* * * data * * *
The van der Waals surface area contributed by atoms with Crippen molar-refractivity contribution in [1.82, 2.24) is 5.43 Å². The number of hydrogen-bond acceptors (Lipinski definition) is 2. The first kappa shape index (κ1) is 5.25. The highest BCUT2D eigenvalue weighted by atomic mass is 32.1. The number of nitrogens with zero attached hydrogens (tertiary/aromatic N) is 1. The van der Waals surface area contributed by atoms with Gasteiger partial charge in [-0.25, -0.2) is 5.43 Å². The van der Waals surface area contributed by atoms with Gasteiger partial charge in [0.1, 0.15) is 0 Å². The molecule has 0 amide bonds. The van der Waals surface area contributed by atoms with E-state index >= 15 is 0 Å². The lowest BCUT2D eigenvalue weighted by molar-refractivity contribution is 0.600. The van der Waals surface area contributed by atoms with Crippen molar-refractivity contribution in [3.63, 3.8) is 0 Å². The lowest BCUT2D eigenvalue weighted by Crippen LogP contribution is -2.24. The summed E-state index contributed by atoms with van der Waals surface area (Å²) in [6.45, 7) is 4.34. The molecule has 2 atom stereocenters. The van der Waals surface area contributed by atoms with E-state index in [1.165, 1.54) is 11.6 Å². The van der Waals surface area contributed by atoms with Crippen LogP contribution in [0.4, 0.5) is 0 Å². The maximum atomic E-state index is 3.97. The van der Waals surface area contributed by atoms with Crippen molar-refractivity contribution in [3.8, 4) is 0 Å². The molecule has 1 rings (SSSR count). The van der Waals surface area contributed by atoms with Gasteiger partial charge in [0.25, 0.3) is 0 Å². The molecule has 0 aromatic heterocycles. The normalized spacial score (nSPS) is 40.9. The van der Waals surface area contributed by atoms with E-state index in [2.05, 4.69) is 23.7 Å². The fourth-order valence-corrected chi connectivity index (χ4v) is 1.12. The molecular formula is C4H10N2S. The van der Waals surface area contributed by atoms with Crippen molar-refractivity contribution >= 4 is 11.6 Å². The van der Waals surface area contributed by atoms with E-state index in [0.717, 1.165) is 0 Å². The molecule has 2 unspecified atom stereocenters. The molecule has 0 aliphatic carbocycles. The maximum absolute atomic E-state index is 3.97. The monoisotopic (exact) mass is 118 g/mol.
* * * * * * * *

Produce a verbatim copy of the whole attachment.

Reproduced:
The van der Waals surface area contributed by atoms with Crippen molar-refractivity contribution in [1.82, 2.24) is 5.43 Å². The number of hydrogen-bond acceptors (Lipinski definition) is 2. The first kappa shape index (κ1) is 5.25. The highest BCUT2D eigenvalue weighted by atomic mass is 32.1. The number of nitrogens with zero attached hydrogens (tertiary/aromatic N) is 1. The van der Waals surface area contributed by atoms with Gasteiger partial charge in [-0.25, -0.2) is 5.43 Å². The van der Waals surface area contributed by atoms with Gasteiger partial charge in [0.1, 0.15) is 0 Å². The molecule has 0 amide bonds. The van der Waals surface area contributed by atoms with E-state index >= 15 is 0 Å². The lowest BCUT2D eigenvalue weighted by molar-refractivity contribution is 0.600. The van der Waals surface area contributed by atoms with Crippen molar-refractivity contribution in [3.63, 3.8) is 0 Å². The lowest BCUT2D eigenvalue weighted by Crippen LogP contribution is -2.24. The summed E-state index contributed by atoms with van der Waals surface area (Å²) in [6.45, 7) is 4.34. The molecule has 2 atom stereocenters. The van der Waals surface area contributed by atoms with E-state index in [1.165, 1.54) is 11.6 Å². The van der Waals surface area contributed by atoms with Crippen LogP contribution in [0.4, 0.5) is 0 Å². The maximum atomic E-state index is 3.97. The van der Waals surface area contributed by atoms with Crippen molar-refractivity contribution in [3.8, 4) is 0 Å². The molecule has 1 rings (SSSR count). The van der Waals surface area contributed by atoms with Gasteiger partial charge in [0.25, 0.3) is 0 Å². The molecule has 0 aromatic heterocycles. The normalized spacial score (nSPS) is 40.9. The van der Waals surface area contributed by atoms with E-state index in [2.05, 4.69) is 23.7 Å². The fourth-order valence-corrected chi connectivity index (χ4v) is 1.12. The molecular formula is C4H10N2S. The van der Waals surface area contributed by atoms with Crippen molar-refractivity contribution >= 4 is 11.6 Å². The van der Waals surface area contributed by atoms with E-state index in [0.717, 1.165) is 0 Å². The molecule has 2 unspecified atom stereocenters. The molecule has 0 aliphatic carbocycles. The maximum absolute atomic E-state index is 3.97. The monoisotopic (exact) mass is 118 g/mol.